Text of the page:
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Including two return East Coast train tickets to York and free entry to 30 top attractions

The breakfast room at Halford House

B&B And Beyond: Halford House, Gloucestershire

A homely ambience is complemented by hotel-standard style and service at this elegant guesthouse, says Kate Simon

Third of MPs 'slam House of Commons toilets'

A third of MPs are unhappy with the cleanliness of toilets inside the House of Commons, a study has revealed.

The White Swan Inn's dining room is an object lesson in refurb, with maroon walls, stone-flagged floor and room dividers in the form of folding screens

The White Swan Inn, Market Place, Pickering, North Yorkshire

Pickering in North Yorkshire is a country town with exactly the right sort of attractions: 12th-century castle; bustling steam railway; church with medieval wall paintings admired by Pevsner and, not least, a quietly handsome inn on the high street.

What caused the Bicester Twister?

Swirling vortex causes alarm in Oxfordshire but UK is no stranger to the phenomenon. Michael McCarthy reports

Fully functional: a 'Master House' in Dessau

On the trail of Bauhaus

Bauhaus architecture is being celebrated in a new exhibition at the Barbican in London. Fiona Dunlop travels to centralGermany to see where it all began

La Torre del Visco, Aragón

The Big Six: Rural retreats in Spain

Le Domaine, Castilla y León

Ghostly: The dining-room is a whiter shade of pale

Adam Simmonds, Danesfield House Hotel and Spa, Henley Road, Marlow-on-Thames, Bucks

Late-night visitors to Marlow have often been shocked by the chilling apparition of the Grey Lady of Danesfield Park, a solemn-faced ghost holding a lantern, who glides around where the chapel once stood, before disappearing. We had a broadly similar experience on driving into the hotel grounds – seeing the chilling apparition of Danesfield House, a great white whale of a late-Victorian Gothic folly looming in front of you like Moby Dick. It's an extraordinary sight, with its tall chimneys, its clock tower and elaborately terraced gardens, and it carries an air of melancholy – the result, perhaps, of too many owners, speculators and changes of use. It was built in 1899 by the heir to the Sunlight soap fortune, who sold it the moment it was finished. It housed evacuees in the war and was requisitioned by the RAF. It was once home to the Hellfire Club of Medmenham, a bunch of crazed desperadoes from the nearby village. Since 1991 it's been a hotel. And in the past four years, it's picked up a reputation as home to one of the country's finest chefs, Adam Simmonds.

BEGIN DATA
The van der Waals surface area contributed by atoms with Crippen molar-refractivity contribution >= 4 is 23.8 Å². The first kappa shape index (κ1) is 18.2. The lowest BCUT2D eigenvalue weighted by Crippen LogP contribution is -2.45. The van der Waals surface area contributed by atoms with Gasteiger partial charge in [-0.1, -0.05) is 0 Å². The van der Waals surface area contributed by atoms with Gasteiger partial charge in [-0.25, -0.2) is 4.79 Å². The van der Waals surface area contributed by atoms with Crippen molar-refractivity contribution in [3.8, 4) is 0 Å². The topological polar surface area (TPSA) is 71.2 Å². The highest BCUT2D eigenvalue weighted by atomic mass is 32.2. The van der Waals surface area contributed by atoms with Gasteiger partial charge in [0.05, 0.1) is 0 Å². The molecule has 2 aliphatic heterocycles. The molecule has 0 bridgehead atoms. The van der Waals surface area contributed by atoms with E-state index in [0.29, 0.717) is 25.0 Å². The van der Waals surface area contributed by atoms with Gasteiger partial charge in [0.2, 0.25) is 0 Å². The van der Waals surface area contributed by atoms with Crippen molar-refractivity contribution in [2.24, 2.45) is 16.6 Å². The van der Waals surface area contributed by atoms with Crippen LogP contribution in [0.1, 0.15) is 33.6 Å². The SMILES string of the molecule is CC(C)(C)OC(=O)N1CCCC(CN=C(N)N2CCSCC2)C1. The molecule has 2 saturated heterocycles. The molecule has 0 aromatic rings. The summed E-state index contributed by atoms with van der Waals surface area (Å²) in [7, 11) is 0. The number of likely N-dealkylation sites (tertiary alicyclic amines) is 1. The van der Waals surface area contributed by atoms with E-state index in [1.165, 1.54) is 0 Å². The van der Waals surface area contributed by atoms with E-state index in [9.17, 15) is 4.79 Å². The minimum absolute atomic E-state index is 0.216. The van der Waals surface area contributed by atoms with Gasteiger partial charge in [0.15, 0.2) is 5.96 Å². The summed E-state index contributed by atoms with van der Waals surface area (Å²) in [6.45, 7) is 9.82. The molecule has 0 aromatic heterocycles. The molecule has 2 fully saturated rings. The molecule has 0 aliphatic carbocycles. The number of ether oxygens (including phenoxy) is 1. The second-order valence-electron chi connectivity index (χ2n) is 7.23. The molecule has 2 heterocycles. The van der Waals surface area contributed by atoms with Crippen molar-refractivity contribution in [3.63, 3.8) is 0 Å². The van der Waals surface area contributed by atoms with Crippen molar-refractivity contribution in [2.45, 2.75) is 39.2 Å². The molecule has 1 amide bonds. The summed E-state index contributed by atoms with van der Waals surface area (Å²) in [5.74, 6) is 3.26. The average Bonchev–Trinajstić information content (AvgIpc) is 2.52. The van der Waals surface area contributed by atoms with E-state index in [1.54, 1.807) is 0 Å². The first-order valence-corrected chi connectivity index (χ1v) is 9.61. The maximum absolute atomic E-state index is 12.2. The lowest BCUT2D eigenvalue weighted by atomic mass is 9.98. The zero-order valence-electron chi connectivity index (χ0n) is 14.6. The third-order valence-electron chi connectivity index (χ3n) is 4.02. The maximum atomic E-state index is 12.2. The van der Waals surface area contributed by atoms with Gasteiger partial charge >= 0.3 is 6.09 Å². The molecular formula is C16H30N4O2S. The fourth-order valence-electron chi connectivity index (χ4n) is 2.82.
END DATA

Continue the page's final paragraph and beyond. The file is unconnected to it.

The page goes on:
Being Modern: Foraging

As anyone who has studied those academically certified case histories of Stone Age man, The Flintstones and Captain Caveman, will know, foraging has been going on since prehistory. Bish-bash-bosh with the club and you've got a larvely bit of woolly mammoth for tea.

Harriet Walker: 'It's time to welcome in the spirit of spring'

Nothing beats that moment of transition from winter to spring: waking up to curtain-filtered sunshine and the first time you leave your coat behind. It's breathing in the smell of foliage and flowers rather than air so cold it sears the back of your nose. It's walking because you want to, not just when you have to. And it's eating rowdily and outside, enjoying the bacchanalia that good weather affords instead of slurping like hunched medieval kings in the day-long gloaming, wiping your hands on your dressing-gown.

Prime Minister David Cameron during a reception at 10 Downing Street yesterday. Former Labour minister Jack Straw said the Tories were prepared to evade rules stating that donors must be registered to vote in the UK

Matthew Norman: How much must the PM have to offer if he's worth £250,000 a pop?

At his age, the shock might have killed him. Straight up, Rupert Murdoch could have gone out like a light on learning that the rich and powerful can buy access to a Prime Minister. So praise be that his naive heart survived the epiphany, sparing him to confide his thoughts on the latest demi-scandal bedecked with the scintillatingly fresh suffix of "-gate". "What was Cameron thinking?" he tweeted. "No one, rightly or wrongly, will believe his story."

Matthew Norman: Surely Cameron is in line for a Michelin star?

If the PM's genius is worth £250,000 a pop, he must make Heston Blumenthal look like the Crossroads chef

Simon Kelner: Hospitality is just not the forte of the British

I was in Manchester last night, on an intensely private matter. Oh, all right, I was at a football match. Anyway, I was staying at the city centre hotel where I am a regular visitor. In the relatively short time I have patronised this establishment, it has changed names – and, I assume, ownership – three times, and in its latest incarnation it went from a hotel with a short, memorable name – just four letters – to one with a cumbersome, Americanised moniker – three words, 18 letters.